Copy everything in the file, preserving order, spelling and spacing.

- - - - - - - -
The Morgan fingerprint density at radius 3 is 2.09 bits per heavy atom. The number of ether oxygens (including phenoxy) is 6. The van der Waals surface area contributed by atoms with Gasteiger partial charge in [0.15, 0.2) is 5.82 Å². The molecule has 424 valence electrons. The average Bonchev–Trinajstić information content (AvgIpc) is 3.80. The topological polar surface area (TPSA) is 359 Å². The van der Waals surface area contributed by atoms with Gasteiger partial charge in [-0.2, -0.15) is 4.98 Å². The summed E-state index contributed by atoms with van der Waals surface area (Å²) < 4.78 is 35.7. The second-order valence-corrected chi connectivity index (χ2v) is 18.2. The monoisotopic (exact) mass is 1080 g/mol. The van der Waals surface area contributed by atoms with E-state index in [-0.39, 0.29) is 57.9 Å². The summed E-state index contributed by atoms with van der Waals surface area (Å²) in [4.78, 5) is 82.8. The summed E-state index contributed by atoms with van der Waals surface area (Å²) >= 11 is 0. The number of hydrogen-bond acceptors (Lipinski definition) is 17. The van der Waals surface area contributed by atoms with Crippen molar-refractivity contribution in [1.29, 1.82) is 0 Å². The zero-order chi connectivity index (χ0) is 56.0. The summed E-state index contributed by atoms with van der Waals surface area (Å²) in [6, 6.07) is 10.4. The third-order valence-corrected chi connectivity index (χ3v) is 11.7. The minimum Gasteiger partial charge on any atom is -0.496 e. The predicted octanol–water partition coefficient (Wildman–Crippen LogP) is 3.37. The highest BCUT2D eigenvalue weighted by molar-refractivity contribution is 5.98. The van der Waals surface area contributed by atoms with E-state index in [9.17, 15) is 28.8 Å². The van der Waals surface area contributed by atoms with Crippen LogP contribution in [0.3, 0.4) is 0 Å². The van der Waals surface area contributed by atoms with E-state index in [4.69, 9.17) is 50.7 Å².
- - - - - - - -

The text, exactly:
The Morgan fingerprint density at radius 3 is 2.09 bits per heavy atom. The number of ether oxygens (including phenoxy) is 6. The van der Waals surface area contributed by atoms with Gasteiger partial charge in [0.15, 0.2) is 5.82 Å². The molecule has 424 valence electrons. The average Bonchev–Trinajstić information content (AvgIpc) is 3.80. The topological polar surface area (TPSA) is 359 Å². The van der Waals surface area contributed by atoms with Gasteiger partial charge in [-0.2, -0.15) is 4.98 Å². The summed E-state index contributed by atoms with van der Waals surface area (Å²) < 4.78 is 35.7. The second-order valence-corrected chi connectivity index (χ2v) is 18.2. The monoisotopic (exact) mass is 1080 g/mol. The van der Waals surface area contributed by atoms with E-state index in [-0.39, 0.29) is 57.9 Å². The summed E-state index contributed by atoms with van der Waals surface area (Å²) in [4.78, 5) is 82.8. The summed E-state index contributed by atoms with van der Waals surface area (Å²) >= 11 is 0. The number of hydrogen-bond acceptors (Lipinski definition) is 17. The van der Waals surface area contributed by atoms with Crippen molar-refractivity contribution in [1.29, 1.82) is 0 Å². The zero-order chi connectivity index (χ0) is 56.0. The summed E-state index contributed by atoms with van der Waals surface area (Å²) in [6, 6.07) is 10.4. The third-order valence-corrected chi connectivity index (χ3v) is 11.7. The minimum Gasteiger partial charge on any atom is -0.496 e. The predicted octanol–water partition coefficient (Wildman–Crippen LogP) is 3.37. The highest BCUT2D eigenvalue weighted by molar-refractivity contribution is 5.98. The van der Waals surface area contributed by atoms with E-state index in [9.17, 15) is 28.8 Å². The van der Waals surface area contributed by atoms with Crippen LogP contribution in [0.3, 0.4) is 0 Å². The van der Waals surface area contributed by atoms with E-state index in [4.69, 9.17) is 50.7 Å².